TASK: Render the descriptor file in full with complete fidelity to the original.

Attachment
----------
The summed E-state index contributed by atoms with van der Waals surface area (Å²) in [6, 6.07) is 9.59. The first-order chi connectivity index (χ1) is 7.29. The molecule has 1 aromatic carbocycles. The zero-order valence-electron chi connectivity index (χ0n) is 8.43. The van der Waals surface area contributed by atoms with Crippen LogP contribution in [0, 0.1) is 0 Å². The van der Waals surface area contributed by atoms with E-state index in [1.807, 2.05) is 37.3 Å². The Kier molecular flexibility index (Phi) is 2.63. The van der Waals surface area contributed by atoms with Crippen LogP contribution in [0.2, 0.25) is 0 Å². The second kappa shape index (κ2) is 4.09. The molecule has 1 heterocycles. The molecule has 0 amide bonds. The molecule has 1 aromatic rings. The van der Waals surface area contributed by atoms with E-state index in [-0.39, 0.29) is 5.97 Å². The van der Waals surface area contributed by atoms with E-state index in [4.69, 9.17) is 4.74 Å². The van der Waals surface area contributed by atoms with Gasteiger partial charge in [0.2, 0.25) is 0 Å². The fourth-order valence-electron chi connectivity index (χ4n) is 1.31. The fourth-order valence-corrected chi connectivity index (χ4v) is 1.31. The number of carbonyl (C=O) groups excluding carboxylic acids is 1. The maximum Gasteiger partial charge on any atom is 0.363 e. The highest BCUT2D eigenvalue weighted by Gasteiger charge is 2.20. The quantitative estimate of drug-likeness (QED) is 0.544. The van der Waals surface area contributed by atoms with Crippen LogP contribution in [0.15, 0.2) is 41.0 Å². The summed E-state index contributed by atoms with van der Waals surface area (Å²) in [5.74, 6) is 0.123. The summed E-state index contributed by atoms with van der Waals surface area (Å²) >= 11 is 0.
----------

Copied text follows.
The summed E-state index contributed by atoms with van der Waals surface area (Å²) in [6, 6.07) is 9.59. The first-order chi connectivity index (χ1) is 7.29. The molecule has 1 aromatic carbocycles. The zero-order valence-electron chi connectivity index (χ0n) is 8.43. The van der Waals surface area contributed by atoms with Crippen LogP contribution in [0, 0.1) is 0 Å². The van der Waals surface area contributed by atoms with E-state index in [1.807, 2.05) is 37.3 Å². The Kier molecular flexibility index (Phi) is 2.63. The van der Waals surface area contributed by atoms with Crippen LogP contribution in [0.2, 0.25) is 0 Å². The second kappa shape index (κ2) is 4.09. The molecule has 1 heterocycles. The molecule has 0 amide bonds. The molecule has 1 aromatic rings. The van der Waals surface area contributed by atoms with E-state index in [-0.39, 0.29) is 5.97 Å². The van der Waals surface area contributed by atoms with E-state index in [4.69, 9.17) is 4.74 Å². The van der Waals surface area contributed by atoms with Gasteiger partial charge in [0.2, 0.25) is 0 Å². The fourth-order valence-electron chi connectivity index (χ4n) is 1.31. The fourth-order valence-corrected chi connectivity index (χ4v) is 1.31. The number of carbonyl (C=O) groups excluding carboxylic acids is 1. The maximum Gasteiger partial charge on any atom is 0.363 e. The highest BCUT2D eigenvalue weighted by Gasteiger charge is 2.20. The quantitative estimate of drug-likeness (QED) is 0.544. The van der Waals surface area contributed by atoms with Crippen LogP contribution in [0.15, 0.2) is 41.0 Å². The summed E-state index contributed by atoms with van der Waals surface area (Å²) in [5.74, 6) is 0.123. The summed E-state index contributed by atoms with van der Waals surface area (Å²) >= 11 is 0.